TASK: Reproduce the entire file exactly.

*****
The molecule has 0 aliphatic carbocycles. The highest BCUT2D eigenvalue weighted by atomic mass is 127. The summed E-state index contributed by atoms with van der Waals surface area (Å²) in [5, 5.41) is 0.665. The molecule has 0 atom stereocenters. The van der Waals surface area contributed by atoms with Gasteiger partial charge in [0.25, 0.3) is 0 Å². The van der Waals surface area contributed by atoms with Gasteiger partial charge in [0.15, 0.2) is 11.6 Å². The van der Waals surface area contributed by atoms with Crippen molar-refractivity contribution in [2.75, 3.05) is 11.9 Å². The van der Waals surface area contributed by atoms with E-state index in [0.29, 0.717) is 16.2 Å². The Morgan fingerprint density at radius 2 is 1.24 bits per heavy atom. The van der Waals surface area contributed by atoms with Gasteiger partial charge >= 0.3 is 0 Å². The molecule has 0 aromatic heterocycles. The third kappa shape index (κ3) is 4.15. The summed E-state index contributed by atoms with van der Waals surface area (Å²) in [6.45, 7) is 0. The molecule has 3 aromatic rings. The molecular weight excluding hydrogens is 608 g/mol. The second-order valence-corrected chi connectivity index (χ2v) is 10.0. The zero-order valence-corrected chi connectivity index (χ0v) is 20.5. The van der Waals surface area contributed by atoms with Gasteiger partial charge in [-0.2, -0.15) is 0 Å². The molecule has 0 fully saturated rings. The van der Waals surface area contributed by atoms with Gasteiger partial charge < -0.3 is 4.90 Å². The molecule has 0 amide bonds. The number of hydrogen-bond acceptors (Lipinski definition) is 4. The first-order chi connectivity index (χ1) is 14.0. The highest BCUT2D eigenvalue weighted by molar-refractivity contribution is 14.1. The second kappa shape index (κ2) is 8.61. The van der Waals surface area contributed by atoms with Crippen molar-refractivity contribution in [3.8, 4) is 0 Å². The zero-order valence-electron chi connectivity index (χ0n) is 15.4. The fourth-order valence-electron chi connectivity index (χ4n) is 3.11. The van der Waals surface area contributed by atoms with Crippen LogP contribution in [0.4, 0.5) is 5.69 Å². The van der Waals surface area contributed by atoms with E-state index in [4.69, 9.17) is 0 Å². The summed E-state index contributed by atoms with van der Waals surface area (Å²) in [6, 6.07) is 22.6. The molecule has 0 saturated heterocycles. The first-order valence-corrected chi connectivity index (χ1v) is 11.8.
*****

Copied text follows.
The molecule has 0 aliphatic carbocycles. The highest BCUT2D eigenvalue weighted by atomic mass is 127. The summed E-state index contributed by atoms with van der Waals surface area (Å²) in [5, 5.41) is 0.665. The molecule has 0 atom stereocenters. The van der Waals surface area contributed by atoms with Gasteiger partial charge in [0.25, 0.3) is 0 Å². The van der Waals surface area contributed by atoms with Gasteiger partial charge in [0.15, 0.2) is 11.6 Å². The van der Waals surface area contributed by atoms with Crippen molar-refractivity contribution in [2.75, 3.05) is 11.9 Å². The van der Waals surface area contributed by atoms with E-state index in [0.29, 0.717) is 16.2 Å². The Morgan fingerprint density at radius 2 is 1.24 bits per heavy atom. The van der Waals surface area contributed by atoms with Gasteiger partial charge >= 0.3 is 0 Å². The molecule has 0 aromatic heterocycles. The third kappa shape index (κ3) is 4.15. The summed E-state index contributed by atoms with van der Waals surface area (Å²) in [6.45, 7) is 0. The molecule has 3 aromatic rings. The molecular weight excluding hydrogens is 608 g/mol. The second-order valence-corrected chi connectivity index (χ2v) is 10.0. The zero-order valence-corrected chi connectivity index (χ0v) is 20.5. The van der Waals surface area contributed by atoms with Gasteiger partial charge in [-0.2, -0.15) is 0 Å². The molecule has 0 fully saturated rings. The van der Waals surface area contributed by atoms with Gasteiger partial charge < -0.3 is 4.90 Å². The molecule has 0 amide bonds. The number of hydrogen-bond acceptors (Lipinski definition) is 4. The first-order chi connectivity index (χ1) is 14.0. The highest BCUT2D eigenvalue weighted by molar-refractivity contribution is 14.1. The second kappa shape index (κ2) is 8.61. The van der Waals surface area contributed by atoms with Crippen molar-refractivity contribution in [3.8, 4) is 0 Å². The zero-order valence-electron chi connectivity index (χ0n) is 15.4. The fourth-order valence-electron chi connectivity index (χ4n) is 3.11. The van der Waals surface area contributed by atoms with Crippen LogP contribution in [0.4, 0.5) is 5.69 Å². The van der Waals surface area contributed by atoms with E-state index in [4.69, 9.17) is 0 Å². The summed E-state index contributed by atoms with van der Waals surface area (Å²) in [6, 6.07) is 22.6. The molecule has 0 saturated heterocycles. The first-order valence-corrected chi connectivity index (χ1v) is 11.8.